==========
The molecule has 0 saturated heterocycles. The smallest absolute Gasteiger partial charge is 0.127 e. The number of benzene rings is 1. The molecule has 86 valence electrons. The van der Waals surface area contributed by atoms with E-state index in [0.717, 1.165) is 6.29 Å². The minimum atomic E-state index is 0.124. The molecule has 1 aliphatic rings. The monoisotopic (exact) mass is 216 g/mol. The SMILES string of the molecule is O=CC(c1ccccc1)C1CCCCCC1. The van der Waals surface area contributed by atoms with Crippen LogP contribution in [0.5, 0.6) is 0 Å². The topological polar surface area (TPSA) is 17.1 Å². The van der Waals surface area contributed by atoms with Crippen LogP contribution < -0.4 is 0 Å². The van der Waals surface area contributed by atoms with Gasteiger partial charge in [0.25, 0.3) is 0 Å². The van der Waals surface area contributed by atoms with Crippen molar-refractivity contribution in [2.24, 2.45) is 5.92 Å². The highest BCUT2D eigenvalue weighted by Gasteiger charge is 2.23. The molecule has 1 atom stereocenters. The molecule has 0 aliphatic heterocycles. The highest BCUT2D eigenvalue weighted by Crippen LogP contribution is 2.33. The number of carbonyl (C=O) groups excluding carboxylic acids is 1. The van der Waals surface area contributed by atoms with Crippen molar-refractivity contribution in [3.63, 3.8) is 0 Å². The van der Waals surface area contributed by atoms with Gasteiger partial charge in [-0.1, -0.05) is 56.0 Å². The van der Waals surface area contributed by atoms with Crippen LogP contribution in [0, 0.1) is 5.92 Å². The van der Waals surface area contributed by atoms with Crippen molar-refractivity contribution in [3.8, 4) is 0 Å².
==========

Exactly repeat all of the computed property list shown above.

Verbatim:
The molecule has 0 saturated heterocycles. The smallest absolute Gasteiger partial charge is 0.127 e. The number of benzene rings is 1. The molecule has 86 valence electrons. The van der Waals surface area contributed by atoms with E-state index in [0.717, 1.165) is 6.29 Å². The minimum atomic E-state index is 0.124. The molecule has 1 aliphatic rings. The monoisotopic (exact) mass is 216 g/mol. The SMILES string of the molecule is O=CC(c1ccccc1)C1CCCCCC1. The van der Waals surface area contributed by atoms with Crippen LogP contribution in [0.5, 0.6) is 0 Å². The topological polar surface area (TPSA) is 17.1 Å². The van der Waals surface area contributed by atoms with Crippen LogP contribution < -0.4 is 0 Å². The van der Waals surface area contributed by atoms with Gasteiger partial charge in [0.25, 0.3) is 0 Å². The van der Waals surface area contributed by atoms with Crippen molar-refractivity contribution in [2.24, 2.45) is 5.92 Å². The highest BCUT2D eigenvalue weighted by Gasteiger charge is 2.23. The molecule has 1 atom stereocenters. The molecule has 0 aliphatic heterocycles. The highest BCUT2D eigenvalue weighted by Crippen LogP contribution is 2.33. The number of carbonyl (C=O) groups excluding carboxylic acids is 1. The van der Waals surface area contributed by atoms with Crippen molar-refractivity contribution in [3.63, 3.8) is 0 Å². The van der Waals surface area contributed by atoms with Gasteiger partial charge in [-0.1, -0.05) is 56.0 Å². The van der Waals surface area contributed by atoms with Crippen LogP contribution in [0, 0.1) is 5.92 Å². The van der Waals surface area contributed by atoms with Crippen molar-refractivity contribution in [3.8, 4) is 0 Å².